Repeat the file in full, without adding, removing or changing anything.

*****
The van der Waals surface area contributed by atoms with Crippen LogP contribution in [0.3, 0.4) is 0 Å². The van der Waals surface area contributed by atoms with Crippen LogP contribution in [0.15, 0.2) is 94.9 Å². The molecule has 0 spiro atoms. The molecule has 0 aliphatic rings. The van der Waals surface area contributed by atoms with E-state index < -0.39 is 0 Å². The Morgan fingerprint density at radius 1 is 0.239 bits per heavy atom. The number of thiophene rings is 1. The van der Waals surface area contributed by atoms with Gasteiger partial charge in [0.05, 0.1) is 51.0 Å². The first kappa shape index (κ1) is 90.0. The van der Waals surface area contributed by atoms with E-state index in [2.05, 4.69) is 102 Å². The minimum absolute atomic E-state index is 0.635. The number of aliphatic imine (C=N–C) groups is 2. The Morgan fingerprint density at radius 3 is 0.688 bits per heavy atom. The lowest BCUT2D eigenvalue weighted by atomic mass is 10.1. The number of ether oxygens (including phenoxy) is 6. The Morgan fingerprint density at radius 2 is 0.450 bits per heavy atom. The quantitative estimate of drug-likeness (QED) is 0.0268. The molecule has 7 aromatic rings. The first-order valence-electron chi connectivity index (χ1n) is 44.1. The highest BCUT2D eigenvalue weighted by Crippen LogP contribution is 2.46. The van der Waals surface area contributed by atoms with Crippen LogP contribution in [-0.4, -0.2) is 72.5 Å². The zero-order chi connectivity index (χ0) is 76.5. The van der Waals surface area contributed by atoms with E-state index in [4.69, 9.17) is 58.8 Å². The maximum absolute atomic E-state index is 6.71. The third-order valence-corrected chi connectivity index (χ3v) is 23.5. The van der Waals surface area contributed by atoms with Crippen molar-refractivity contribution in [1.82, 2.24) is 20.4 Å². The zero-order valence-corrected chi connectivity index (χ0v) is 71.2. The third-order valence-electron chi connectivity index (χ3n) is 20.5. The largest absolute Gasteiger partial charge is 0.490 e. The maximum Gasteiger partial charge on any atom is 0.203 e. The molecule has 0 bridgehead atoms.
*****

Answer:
The van der Waals surface area contributed by atoms with Crippen LogP contribution in [0.3, 0.4) is 0 Å². The van der Waals surface area contributed by atoms with Crippen LogP contribution in [0.15, 0.2) is 94.9 Å². The molecule has 0 spiro atoms. The molecule has 0 aliphatic rings. The van der Waals surface area contributed by atoms with E-state index < -0.39 is 0 Å². The Morgan fingerprint density at radius 1 is 0.239 bits per heavy atom. The number of thiophene rings is 1. The van der Waals surface area contributed by atoms with Gasteiger partial charge in [0.05, 0.1) is 51.0 Å². The first kappa shape index (κ1) is 90.0. The van der Waals surface area contributed by atoms with E-state index in [2.05, 4.69) is 102 Å². The minimum absolute atomic E-state index is 0.635. The number of aliphatic imine (C=N–C) groups is 2. The Morgan fingerprint density at radius 3 is 0.688 bits per heavy atom. The lowest BCUT2D eigenvalue weighted by atomic mass is 10.1. The number of ether oxygens (including phenoxy) is 6. The Morgan fingerprint density at radius 2 is 0.450 bits per heavy atom. The quantitative estimate of drug-likeness (QED) is 0.0268. The molecule has 7 aromatic rings. The first-order valence-electron chi connectivity index (χ1n) is 44.1. The highest BCUT2D eigenvalue weighted by Crippen LogP contribution is 2.46. The van der Waals surface area contributed by atoms with Crippen LogP contribution in [-0.4, -0.2) is 72.5 Å². The zero-order chi connectivity index (χ0) is 76.5. The van der Waals surface area contributed by atoms with E-state index in [4.69, 9.17) is 58.8 Å². The maximum absolute atomic E-state index is 6.71. The third-order valence-corrected chi connectivity index (χ3v) is 23.5. The van der Waals surface area contributed by atoms with Crippen molar-refractivity contribution in [1.82, 2.24) is 20.4 Å². The zero-order valence-corrected chi connectivity index (χ0v) is 71.2. The third-order valence-electron chi connectivity index (χ3n) is 20.5. The largest absolute Gasteiger partial charge is 0.490 e. The maximum Gasteiger partial charge on any atom is 0.203 e. The molecule has 0 bridgehead atoms.